Tichborne Dole Day is on the 25th of March (which is also Lady Day).
A short open-air service is held on the steps of the local Roman Catholic church, after which the priest distributes the flour. A gallon of flour is given to adults, and half a gallon to children. People from Tichborne, Cheriton and Lane End are eligible for the dole.
“A huge wooden box is put in front of Tichborne House and flour is poured into it. A blessing for the soul of Lady Marbella [see History below] is delivered by the local clergy and holy water is sprinkled. After the religious ceremony, the flour is dispensed to the people at the rate of a gallon per person, and half a gallon per child.” Taylor, Rupert. The Tichborne Dole and Curse. 6 March 2020. Owlcation. Accessed February 2021 at https://owlcation.com/humanities/The-Tichborne-Dole-and-Curse
Originally, bread was given out instead of flour.
The actual origin of the charity is not documented in writing, but the Oxford Dictionary of English Folklore gives this account of the Dole:
“An annual dole of flour distributed to the parishioners of Tichborne, Cheriton, and Lane End, Hampshire, on Lady Day (25 March). The accompanying legend relates that in the 12th century one Lady Mabella, wife of Sir Henry de Tichborne, was much loved by the local people for her charity and kindness. When she was dying, she asked her husband to dedicate some land to support a charity for the poor in her name. His reply was to pull a burning brand from the fire and say that she could have as much land as she could walk round, carrying the torch, before it went out. As ill as she was, she still managed to crawl around 23 acres of land, before the fire petered out—the husband’s reaction is not recorded in this version. Her actions not only secured the charity, but also prompted the name ‘the Crawls’ by which those acres are still known. Simpson, Jacqueline and Steve Roud. A Dictionary of English Folklore. Oxford University Press. 2003.
The legend goes on that she also put a curse on the family if they ever stopped the charity. If they did, the family would have seven sons, then followed in the next generation by seven daughters, at which point the family name would die out. By 1803, the charity was let lapse, and Sir Henry Tichborne, one of seven brothers, did indeed have seven daughters. The family hastily reinstated the charity. The line continued on through one of Henry’s nephews, Alfred Tichborne.
The actual baronetcy and family name became extinct in 1968.
But the ceremony carries on, paid for by descendants, Anthony and Catherine Loudon. They order the flour in from a mill.
“Today, the dole is still a family affair, and the present day descendants, Anthony and Catherine Loudon are adamant that the tradition is kept alive. Anthony explains: “Today, we order the flour in bulk from the local flour mill and have it delivered in a huge box. We hold a family lunch, after which the family priest blesses the flour which is set at the front of Tichborne House. We then offer up a prayer to remember Lady Mabella and start the distribution of the flour to every adult and child in the parish.” ” BBC. A bunch of flour. Circa 2004. Accessed February 2021 at http://www.bbc.co.uk/legacies/myths_legends/england/southampton/article_1.shtml.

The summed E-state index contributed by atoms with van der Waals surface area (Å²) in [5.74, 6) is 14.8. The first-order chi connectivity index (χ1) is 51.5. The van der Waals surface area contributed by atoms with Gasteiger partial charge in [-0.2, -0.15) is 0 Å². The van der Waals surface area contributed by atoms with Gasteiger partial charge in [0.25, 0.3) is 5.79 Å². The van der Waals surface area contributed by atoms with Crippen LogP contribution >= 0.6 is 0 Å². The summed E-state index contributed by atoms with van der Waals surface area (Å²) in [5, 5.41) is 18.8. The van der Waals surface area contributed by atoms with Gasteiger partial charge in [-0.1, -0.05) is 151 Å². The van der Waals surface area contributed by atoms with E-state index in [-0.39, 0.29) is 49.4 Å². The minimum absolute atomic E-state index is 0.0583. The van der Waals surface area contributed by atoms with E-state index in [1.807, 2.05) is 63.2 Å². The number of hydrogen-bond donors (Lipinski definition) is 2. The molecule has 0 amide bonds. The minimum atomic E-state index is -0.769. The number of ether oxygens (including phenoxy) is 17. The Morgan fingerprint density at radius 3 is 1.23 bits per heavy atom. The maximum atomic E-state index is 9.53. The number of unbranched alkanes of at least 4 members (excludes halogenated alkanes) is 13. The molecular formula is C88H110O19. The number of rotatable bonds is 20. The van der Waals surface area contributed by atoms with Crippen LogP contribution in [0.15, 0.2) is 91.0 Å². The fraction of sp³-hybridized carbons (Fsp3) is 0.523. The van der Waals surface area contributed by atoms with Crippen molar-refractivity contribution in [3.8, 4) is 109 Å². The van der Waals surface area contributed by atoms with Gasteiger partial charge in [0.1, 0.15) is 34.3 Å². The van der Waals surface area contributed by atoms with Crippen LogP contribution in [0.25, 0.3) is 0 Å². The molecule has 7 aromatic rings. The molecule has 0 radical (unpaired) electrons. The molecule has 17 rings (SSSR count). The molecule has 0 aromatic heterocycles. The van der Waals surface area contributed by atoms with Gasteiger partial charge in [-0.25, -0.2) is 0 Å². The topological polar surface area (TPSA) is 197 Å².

Anthony Loudon died c. October 2017 In memoriam: LOUDON Anthony A Service of Thanksgiving for the life of Anthony Loudon of Tichborne Park Friday 3rd November 2017. Accessed February 2021 at https://www.hampshirechronicle.co.uk/announcements/deaths/memorial/15620047.ANTHONY_LOUDON/ , but he felt the tradition would carry on without him:
“I have no reason at all to discontinue the dole,” says Anthony, “apart from anything else, it’s a lovely tradition and as we buy the flour in bulk, there’s not a huge cost. I started something new just before my mother died in 1995; she was the eldest daughter of the last baronet, Sir Anthony Doughty Tichborne. We decided that, as this is a fairly affluent part of the country, we would do something more in keeping with the nature of Lady Mabella’s cause. We decided to ask for a voluntary donation from the villagers for charity, usually collecting about £100. ”If the tradition did have to stop, for whatever reason, all of the elements of the curse, if you believe it, have been satisfied, so I really don’t think that anything would actually happen. If I’m not here, there is always my wife or aunt who would actually administer the dole and Father John Buckley has it in his diary well in advance for the blessing!”” BBC. A bunch of flour. Circa 2004. Accessed February 2021 at http://www.bbc.co.uk/legacies/myths_legends/england/southampton/article_1.shtml.
Johnson, Ben. The Tichborne Dole. Historic UK. Accessed February 2021 at https://www.historic-uk.com/CultureUK/The-Tichborne-Dole/
|↑1||Taylor, Rupert. The Tichborne Dole and Curse. 6 March 2020. Owlcation. Accessed February 2021 at https://owlcation.com/humanities/The-Tichborne-Dole-and-Curse|
|↑2||Simpson, Jacqueline and Steve Roud. A Dictionary of English Folklore. Oxford University Press. 2003.|
|↑3||BBC. A bunch of flour. Circa 2004. Accessed February 2021 at http://www.bbc.co.uk/legacies/myths_legends/england/southampton/article_1.shtml.|
|↑4||In memoriam: LOUDON Anthony A Service of Thanksgiving for the life of Anthony Loudon of Tichborne Park Friday 3rd November 2017. Accessed February 2021 at https://www.hampshirechronicle.co.uk/announcements/deaths/memorial/15620047.ANTHONY_LOUDON/|
|↑5||BBC. A bunch of flour. Circa 2004. Accessed February 2021 at http://www.bbc.co.uk/legacies/myths_legends/england/southampton/article_1.shtml.|